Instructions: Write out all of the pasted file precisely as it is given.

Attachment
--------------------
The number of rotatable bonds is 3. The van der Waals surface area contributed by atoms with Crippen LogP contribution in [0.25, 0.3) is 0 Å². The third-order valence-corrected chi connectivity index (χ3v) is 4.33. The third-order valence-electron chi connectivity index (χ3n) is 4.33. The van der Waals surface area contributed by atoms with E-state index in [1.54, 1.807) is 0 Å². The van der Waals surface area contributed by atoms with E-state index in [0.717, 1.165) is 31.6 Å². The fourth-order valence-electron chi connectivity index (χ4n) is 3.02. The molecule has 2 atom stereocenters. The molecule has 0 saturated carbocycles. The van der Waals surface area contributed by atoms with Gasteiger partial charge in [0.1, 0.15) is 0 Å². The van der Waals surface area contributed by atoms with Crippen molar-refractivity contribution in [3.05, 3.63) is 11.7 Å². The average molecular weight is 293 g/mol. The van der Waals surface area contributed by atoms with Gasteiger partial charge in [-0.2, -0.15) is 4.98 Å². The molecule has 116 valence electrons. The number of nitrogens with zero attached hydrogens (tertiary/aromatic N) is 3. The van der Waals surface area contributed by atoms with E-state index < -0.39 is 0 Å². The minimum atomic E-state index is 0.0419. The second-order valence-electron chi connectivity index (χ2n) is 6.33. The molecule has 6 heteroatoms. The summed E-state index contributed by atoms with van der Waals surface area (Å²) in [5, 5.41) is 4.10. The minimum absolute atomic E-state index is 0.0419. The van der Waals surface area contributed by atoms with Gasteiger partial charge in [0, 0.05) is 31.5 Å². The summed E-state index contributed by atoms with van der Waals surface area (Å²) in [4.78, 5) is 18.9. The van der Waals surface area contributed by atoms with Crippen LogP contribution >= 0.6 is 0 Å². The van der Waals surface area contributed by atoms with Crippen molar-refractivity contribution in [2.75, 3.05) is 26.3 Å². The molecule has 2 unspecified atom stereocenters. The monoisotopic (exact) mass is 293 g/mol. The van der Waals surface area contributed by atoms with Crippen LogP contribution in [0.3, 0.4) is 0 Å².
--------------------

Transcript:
The number of rotatable bonds is 3. The van der Waals surface area contributed by atoms with Crippen LogP contribution in [0.25, 0.3) is 0 Å². The third-order valence-corrected chi connectivity index (χ3v) is 4.33. The third-order valence-electron chi connectivity index (χ3n) is 4.33. The van der Waals surface area contributed by atoms with E-state index in [1.54, 1.807) is 0 Å². The van der Waals surface area contributed by atoms with E-state index in [0.717, 1.165) is 31.6 Å². The fourth-order valence-electron chi connectivity index (χ4n) is 3.02. The molecule has 2 atom stereocenters. The molecule has 0 saturated carbocycles. The van der Waals surface area contributed by atoms with Gasteiger partial charge in [0.1, 0.15) is 0 Å². The van der Waals surface area contributed by atoms with Crippen molar-refractivity contribution in [3.05, 3.63) is 11.7 Å². The average molecular weight is 293 g/mol. The van der Waals surface area contributed by atoms with Gasteiger partial charge in [-0.2, -0.15) is 4.98 Å². The molecule has 116 valence electrons. The number of nitrogens with zero attached hydrogens (tertiary/aromatic N) is 3. The van der Waals surface area contributed by atoms with E-state index < -0.39 is 0 Å². The minimum atomic E-state index is 0.0419. The second-order valence-electron chi connectivity index (χ2n) is 6.33. The molecule has 6 heteroatoms. The summed E-state index contributed by atoms with van der Waals surface area (Å²) in [5, 5.41) is 4.10. The minimum absolute atomic E-state index is 0.0419. The van der Waals surface area contributed by atoms with Gasteiger partial charge in [0, 0.05) is 31.5 Å². The summed E-state index contributed by atoms with van der Waals surface area (Å²) in [4.78, 5) is 18.9. The van der Waals surface area contributed by atoms with Crippen LogP contribution >= 0.6 is 0 Å². The van der Waals surface area contributed by atoms with Crippen molar-refractivity contribution in [2.75, 3.05) is 26.3 Å². The molecule has 2 unspecified atom stereocenters. The monoisotopic (exact) mass is 293 g/mol. The van der Waals surface area contributed by atoms with Crippen LogP contribution in [0.3, 0.4) is 0 Å².